'I'm 43 and just married my much younger husband. It's made me worried about ageing.'

I could feel my body shouting, “Here comes mid-life!” and that wasn’t something I wanted to face yet, especially since my husband is still in his early 30s. But, I found myself standing in front of an airport bookstore display. It was filled top to bottom with: Don’t Sweat It by Nicky Pellegrino. A menopause book. I wrestled over whether to buy it. Picked it up. Put it back down again.

I knew once I’d read it, I couldn’t unread it. I would know what I was heading into. I’d know all the horrors of menopause and ageing as a woman, and I’d have to face them. I wouldn’t be able to pretend I was ageing-backwards anymore, like I’d been joking about with my much younger husband.

Watch: Do we need a new word for middle-aged? Post continues after video. 

Our age gap love has never been an issue. At 31 his beard is turning white in patches, while at 43 I still haven’t found a single grey hair on my head. But ageing with a husband who is 12 years younger feels a little scary. We’ve only been married a year and when we started dating three years ago, I convinced myself the age difference wouldn’t matter. And it doesn’t. It hasn’t.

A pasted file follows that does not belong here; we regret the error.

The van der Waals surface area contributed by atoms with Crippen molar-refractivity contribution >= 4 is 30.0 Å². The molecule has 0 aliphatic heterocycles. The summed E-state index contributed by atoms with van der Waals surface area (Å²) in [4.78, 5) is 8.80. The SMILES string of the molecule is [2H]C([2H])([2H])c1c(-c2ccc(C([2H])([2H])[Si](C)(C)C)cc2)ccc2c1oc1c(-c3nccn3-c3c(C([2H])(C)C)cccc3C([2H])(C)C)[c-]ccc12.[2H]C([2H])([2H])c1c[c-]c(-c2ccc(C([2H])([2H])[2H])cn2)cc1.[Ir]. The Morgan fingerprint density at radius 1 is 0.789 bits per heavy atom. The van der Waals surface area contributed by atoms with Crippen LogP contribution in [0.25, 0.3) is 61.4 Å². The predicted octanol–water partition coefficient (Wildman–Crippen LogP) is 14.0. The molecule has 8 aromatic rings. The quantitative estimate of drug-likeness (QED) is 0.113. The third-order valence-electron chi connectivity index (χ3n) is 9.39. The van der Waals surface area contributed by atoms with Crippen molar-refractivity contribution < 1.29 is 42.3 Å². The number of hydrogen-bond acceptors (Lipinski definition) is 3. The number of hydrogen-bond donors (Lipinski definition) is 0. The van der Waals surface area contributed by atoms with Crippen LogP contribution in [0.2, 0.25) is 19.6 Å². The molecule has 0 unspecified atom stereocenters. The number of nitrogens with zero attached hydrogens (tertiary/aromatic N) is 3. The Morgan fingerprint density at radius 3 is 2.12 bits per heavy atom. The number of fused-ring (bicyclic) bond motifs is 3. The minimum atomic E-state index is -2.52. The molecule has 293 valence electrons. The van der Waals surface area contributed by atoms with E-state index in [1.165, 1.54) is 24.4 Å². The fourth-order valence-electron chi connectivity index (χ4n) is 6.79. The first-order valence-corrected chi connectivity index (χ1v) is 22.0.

But will it matter when I’m menopausal? Will it matter when my skin loses its elasticity and my body changes and morphs into a mid-life body while he’s still in his 30s or 40s?


Menopause is the start of losing my youth, losing my waistline, losing control. It’s not sexy - that was my view on it and the one society often tells us. I wanted to pretend it wasn’t happening; that menopause is years away and that, somehow, having a younger husband delays it.

“You’re only as old as the man you feel,” I laugh and tell people when they ask about our age gap, which isn’t very often. We look similar in age. Or at least we do for now. But will that always be the case?

I remember seeing a wedding photo of my aunty and uncle when I was a kid and thinking how much she’d aged compared to him. (And she was younger than him.) Will people think the same thing about me in a couple of years?